Monthly Archives: May 2017

Impossible – Difficult – Done

I was making travel arrangements when it hit me.  My two boys were going to be in a wedding and not as ring bearers.  They were old enough to be groomsmen for one of their best friends.  How did we get here so fast?  What happened to endless soccer practices and reminders about homework?  Then I read my last blog post and realized that I just wrote an entire post about pulling a muscle in my back.  What happened to that young guy who could play soccer all afternoon and help a friend move his apartment in the evening without even noticing a twinge?  OK – I admit it, I am a “man of a certain age” and definitely hitting that midlife hard.  In my case, it’s just with a little less concern about what crazy car I might purchase and more thought about how I might effectively use all this time.  Who knew that midlife came with extra time in the package and so many great choices about how to spend it.

This week, I met someone who is on the other side of midlife and still going strong.  Ed seems to have just begun to hit his stride after a life of accomplishment.  Not satisfied to work at a significant company in an important role, he stepped out and started his own when he was fairly young.  His ambition, however, was not to line his own pockets, but to see God’s kingdom expand and that the least of these have real opportunity.  Answering the call of a friend, he accepted the responsibility to help turn around a group of bookstores in Nigeria and led that effort for over a decade while still running his own company.  As those stores began to thrive again, he founded a not-for-profit with his son to make great Christian books available all over Africa at affordable prices.  In recent years, he has cheered and steered the efforts to help the Africa Study Bible become a reality all while serving on the board of strategically placed foundation.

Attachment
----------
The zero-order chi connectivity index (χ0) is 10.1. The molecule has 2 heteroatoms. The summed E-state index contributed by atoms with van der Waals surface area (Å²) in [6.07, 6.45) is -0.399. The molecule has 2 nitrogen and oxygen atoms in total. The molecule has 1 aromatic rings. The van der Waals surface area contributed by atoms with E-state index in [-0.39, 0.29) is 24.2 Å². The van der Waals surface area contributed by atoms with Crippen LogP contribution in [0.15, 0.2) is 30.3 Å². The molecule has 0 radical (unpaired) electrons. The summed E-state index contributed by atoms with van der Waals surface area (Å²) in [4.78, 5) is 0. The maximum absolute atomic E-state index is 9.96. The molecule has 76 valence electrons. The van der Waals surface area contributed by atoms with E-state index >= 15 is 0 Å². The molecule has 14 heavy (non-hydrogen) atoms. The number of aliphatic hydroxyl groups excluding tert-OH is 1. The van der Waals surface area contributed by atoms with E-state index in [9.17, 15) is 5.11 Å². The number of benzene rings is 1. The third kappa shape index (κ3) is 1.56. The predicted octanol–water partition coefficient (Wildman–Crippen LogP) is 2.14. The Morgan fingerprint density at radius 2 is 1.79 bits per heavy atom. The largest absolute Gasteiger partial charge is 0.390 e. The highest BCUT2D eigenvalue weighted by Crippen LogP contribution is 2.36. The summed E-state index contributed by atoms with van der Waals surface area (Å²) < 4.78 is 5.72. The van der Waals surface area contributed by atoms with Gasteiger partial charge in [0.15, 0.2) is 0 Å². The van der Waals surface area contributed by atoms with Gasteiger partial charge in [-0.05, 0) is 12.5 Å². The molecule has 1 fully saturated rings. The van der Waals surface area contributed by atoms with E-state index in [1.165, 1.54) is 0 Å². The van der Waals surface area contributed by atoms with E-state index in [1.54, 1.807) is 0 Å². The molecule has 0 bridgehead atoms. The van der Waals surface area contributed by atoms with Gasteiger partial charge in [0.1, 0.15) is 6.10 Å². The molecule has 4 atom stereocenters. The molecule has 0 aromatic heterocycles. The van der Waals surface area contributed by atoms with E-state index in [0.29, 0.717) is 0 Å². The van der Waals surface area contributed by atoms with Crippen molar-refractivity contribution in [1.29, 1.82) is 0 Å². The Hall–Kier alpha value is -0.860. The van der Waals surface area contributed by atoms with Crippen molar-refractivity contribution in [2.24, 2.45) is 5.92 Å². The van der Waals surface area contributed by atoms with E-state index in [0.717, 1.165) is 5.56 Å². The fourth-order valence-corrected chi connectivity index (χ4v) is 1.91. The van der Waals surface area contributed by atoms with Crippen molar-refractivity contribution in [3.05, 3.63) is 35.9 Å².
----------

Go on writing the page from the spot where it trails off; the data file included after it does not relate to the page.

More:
When we met, Ed was excited, not to talk about the past, but to dream about the future.  He is convinced that something unique is going on in Africa with the proliferation of cell phone technology, the growth of print-on-demand equipment and the rising of African authors.  In his work with the African Study Bible, he had rubbed shoulders with numerous African theologians and authors, but was well aware of the lack of indigenous African publishing.   Is now the time for that to change?  Could a truly African publishing industry be developed and nourished so that in the years to come, it could flourish?  A younger man like me could see all the obstacles, but Ed seemed to simply see possibility and I began to catch his enthusiasm.  It was contagious.  Most really big visions are like this and Ed has really big vision.